SQL Server issues a checkpoint using the ‘recovery interval’ option. Microsoft does not recommend changing this option in general cases, but sometimes you can improve performance by changing this option. You can monitor disk-write activity on the data files, and if you see periodic spikes that send disk utilization to 100 percent, you can increase the recovery interval. In this case, Microsoft suggests setting the ‘recovery interval’ option to 5 and continuing monitoring.
6. You can set the ‘priority boost’ SQL Server options to 1.
You can set this option to 1, if you want SQL Server to work with a higher priority than other processes on the same computer. The default value is 0. Setting ‘priority boost’ to 1 can degrade the performance of other applications running on the same computer with SQL Server. So, you should set the ‘priority boost’ SQL Server options to 1 only if you have dedicated a server to SQL Server. In other cases, do not change this option.
7. Set the ‘max worker threads’ options to the maximum number of user connections to your SQL Server box.
The default setting for the ‘max worker threads’ option is 255. If the number of user connections will be less than the ‘max worker threads’ value, a separate operating system thread will be created for each client connection, but if the number of user connections will exceed this value the thread pooling will be used.
For example, if the maximum number of user connections to your SQL Server box is equal to 50, you can set the ‘max worker threads’ options to 50. This frees up resources for SQL Server to use elsewhere. If the maximum number of the user connections to your SQL Server box is equal to 500, you can set the ‘max worker threads’ options to 500, which can improve SQL Server performance because thread pooling will not be used.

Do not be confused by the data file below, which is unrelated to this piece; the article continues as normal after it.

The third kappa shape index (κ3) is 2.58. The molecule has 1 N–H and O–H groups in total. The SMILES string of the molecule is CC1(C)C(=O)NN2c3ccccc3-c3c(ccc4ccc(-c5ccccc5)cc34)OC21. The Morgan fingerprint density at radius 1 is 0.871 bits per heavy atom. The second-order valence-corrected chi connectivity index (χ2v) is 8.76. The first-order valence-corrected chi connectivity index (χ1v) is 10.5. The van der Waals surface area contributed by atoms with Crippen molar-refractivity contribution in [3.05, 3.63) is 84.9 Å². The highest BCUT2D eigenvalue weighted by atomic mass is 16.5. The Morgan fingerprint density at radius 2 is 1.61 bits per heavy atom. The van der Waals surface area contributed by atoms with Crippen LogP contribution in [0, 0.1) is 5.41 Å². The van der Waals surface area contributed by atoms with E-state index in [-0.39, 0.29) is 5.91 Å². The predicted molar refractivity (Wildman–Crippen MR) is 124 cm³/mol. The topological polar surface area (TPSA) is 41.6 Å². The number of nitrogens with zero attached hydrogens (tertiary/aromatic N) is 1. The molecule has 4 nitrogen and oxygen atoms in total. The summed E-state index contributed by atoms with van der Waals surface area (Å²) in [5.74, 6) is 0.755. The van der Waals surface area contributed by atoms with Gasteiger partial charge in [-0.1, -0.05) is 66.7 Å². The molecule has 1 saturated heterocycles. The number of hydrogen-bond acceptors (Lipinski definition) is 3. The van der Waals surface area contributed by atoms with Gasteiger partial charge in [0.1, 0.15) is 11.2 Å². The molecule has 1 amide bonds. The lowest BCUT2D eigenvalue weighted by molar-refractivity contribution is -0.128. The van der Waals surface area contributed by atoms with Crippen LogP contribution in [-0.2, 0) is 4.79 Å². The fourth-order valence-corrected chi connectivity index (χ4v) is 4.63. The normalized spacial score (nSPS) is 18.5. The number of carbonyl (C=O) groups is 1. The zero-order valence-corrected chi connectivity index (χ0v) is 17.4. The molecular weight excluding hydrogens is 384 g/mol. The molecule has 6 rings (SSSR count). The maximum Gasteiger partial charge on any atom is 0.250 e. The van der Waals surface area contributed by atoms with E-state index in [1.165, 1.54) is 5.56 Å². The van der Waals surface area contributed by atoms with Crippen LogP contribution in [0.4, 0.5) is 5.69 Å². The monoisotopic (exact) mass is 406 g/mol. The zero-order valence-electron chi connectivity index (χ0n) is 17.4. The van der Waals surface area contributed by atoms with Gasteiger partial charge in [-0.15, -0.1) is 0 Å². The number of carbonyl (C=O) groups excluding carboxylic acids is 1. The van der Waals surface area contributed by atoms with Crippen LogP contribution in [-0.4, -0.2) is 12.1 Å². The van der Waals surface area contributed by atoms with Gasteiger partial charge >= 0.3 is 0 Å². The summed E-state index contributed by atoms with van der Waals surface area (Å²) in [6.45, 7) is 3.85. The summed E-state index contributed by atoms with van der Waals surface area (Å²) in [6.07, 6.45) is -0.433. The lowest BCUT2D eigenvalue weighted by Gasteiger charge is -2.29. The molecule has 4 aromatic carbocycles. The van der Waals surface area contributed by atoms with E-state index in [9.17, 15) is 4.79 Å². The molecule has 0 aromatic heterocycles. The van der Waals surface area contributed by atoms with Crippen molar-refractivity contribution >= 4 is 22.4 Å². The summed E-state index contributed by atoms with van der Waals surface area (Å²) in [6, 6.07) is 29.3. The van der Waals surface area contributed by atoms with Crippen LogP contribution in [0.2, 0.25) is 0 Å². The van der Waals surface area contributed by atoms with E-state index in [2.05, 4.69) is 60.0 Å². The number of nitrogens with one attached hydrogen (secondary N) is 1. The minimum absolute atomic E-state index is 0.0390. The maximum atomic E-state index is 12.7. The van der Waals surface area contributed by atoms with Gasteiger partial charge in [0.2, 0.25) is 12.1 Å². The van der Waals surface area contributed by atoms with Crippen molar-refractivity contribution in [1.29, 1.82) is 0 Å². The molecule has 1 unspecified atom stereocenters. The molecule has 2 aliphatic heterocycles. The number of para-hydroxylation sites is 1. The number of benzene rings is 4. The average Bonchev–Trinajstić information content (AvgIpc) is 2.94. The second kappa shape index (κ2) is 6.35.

8. You can specify the ‘min server memory’ and ‘max server memory’ options.
These options can be used to specify the fixed amount of memory to allocate to SQL Server. In this case, you should set the ‘min server memory’ and ‘max server memory’ to the same value (equal to the maximum amount of physical memory that SQL Server will use), and set the ‘set working set size’ SQL Server option to 1. This can improve performance because SQL Server will not dynamically allocate memory.
You can also change these options when SQL Server works on the same computer with other applications. In this case, the ‘min server memory’ option is used to allow SQL Server to work when other applications pretend to use all available memory and the ‘max server memory’ option is used to allow other applications to work when SQL Server tries to use all available resources.
9. You can specify the ‘set working set size’ SQL Server option to reserve the amount of physical memory space for SQL Server.
Unlike SQL Server 6.5, SQL Server 7.0/2000 can automatically allocate memory (meaning SQL Server can take more memory if needed, or it can give memory back to operation system). This is one of the main advantages in comparison with previous versions, but dynamic memory allocation takes some time. If you know the maximum amount of physical memory that SQL Server will use, you can specify this amount by setting ‘min server memory’ and ‘max server memory’ to the same value (equal to the maximum amount of physical memory that SQL Server will use) and set the ‘set working set size’ option to 1.